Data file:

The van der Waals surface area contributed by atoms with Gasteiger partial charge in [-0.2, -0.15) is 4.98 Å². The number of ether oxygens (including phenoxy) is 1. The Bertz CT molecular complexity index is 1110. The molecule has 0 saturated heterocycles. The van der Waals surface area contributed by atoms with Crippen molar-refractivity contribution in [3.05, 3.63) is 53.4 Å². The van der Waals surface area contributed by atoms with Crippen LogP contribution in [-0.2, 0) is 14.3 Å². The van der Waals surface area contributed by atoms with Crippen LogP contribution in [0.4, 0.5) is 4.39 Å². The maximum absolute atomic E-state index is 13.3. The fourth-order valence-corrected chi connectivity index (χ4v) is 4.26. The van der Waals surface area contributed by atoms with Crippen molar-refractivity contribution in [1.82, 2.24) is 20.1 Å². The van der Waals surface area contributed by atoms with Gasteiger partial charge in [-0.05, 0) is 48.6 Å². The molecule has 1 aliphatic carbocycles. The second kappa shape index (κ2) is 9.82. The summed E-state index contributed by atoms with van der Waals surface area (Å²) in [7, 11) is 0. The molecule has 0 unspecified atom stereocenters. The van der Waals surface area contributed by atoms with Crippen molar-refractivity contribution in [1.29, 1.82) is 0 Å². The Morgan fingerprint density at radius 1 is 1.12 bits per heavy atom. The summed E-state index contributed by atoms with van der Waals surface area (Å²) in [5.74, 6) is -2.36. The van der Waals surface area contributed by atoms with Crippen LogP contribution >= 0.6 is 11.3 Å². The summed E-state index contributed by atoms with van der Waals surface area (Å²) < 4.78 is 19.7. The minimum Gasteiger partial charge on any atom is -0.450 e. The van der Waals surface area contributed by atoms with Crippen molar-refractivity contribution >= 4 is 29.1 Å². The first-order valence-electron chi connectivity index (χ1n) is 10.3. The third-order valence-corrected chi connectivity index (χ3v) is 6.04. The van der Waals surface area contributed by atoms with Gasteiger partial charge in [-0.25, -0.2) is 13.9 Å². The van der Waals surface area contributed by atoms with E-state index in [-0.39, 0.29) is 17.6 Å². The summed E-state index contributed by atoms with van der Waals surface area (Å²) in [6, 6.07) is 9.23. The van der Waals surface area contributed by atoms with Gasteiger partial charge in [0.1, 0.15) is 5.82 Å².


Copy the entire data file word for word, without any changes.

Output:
The van der Waals surface area contributed by atoms with Gasteiger partial charge in [-0.2, -0.15) is 4.98 Å². The number of ether oxygens (including phenoxy) is 1. The Bertz CT molecular complexity index is 1110. The molecule has 0 saturated heterocycles. The van der Waals surface area contributed by atoms with Crippen molar-refractivity contribution in [3.05, 3.63) is 53.4 Å². The van der Waals surface area contributed by atoms with Crippen LogP contribution in [-0.2, 0) is 14.3 Å². The van der Waals surface area contributed by atoms with Crippen LogP contribution in [0.4, 0.5) is 4.39 Å². The maximum absolute atomic E-state index is 13.3. The fourth-order valence-corrected chi connectivity index (χ4v) is 4.26. The van der Waals surface area contributed by atoms with Crippen molar-refractivity contribution in [1.82, 2.24) is 20.1 Å². The van der Waals surface area contributed by atoms with Gasteiger partial charge in [-0.05, 0) is 48.6 Å². The molecule has 1 aliphatic carbocycles. The second kappa shape index (κ2) is 9.82. The summed E-state index contributed by atoms with van der Waals surface area (Å²) in [7, 11) is 0. The molecule has 0 unspecified atom stereocenters. The van der Waals surface area contributed by atoms with Crippen molar-refractivity contribution in [1.29, 1.82) is 0 Å². The Morgan fingerprint density at radius 1 is 1.12 bits per heavy atom. The summed E-state index contributed by atoms with van der Waals surface area (Å²) in [5.74, 6) is -2.36. The van der Waals surface area contributed by atoms with Crippen LogP contribution >= 0.6 is 11.3 Å². The summed E-state index contributed by atoms with van der Waals surface area (Å²) < 4.78 is 19.7. The minimum Gasteiger partial charge on any atom is -0.450 e. The van der Waals surface area contributed by atoms with Crippen molar-refractivity contribution >= 4 is 29.1 Å². The first-order valence-electron chi connectivity index (χ1n) is 10.3. The third-order valence-corrected chi connectivity index (χ3v) is 6.04. The van der Waals surface area contributed by atoms with Gasteiger partial charge in [-0.25, -0.2) is 13.9 Å². The van der Waals surface area contributed by atoms with E-state index in [-0.39, 0.29) is 17.6 Å². The summed E-state index contributed by atoms with van der Waals surface area (Å²) in [6, 6.07) is 9.23. The van der Waals surface area contributed by atoms with Gasteiger partial charge in [0.1, 0.15) is 5.82 Å².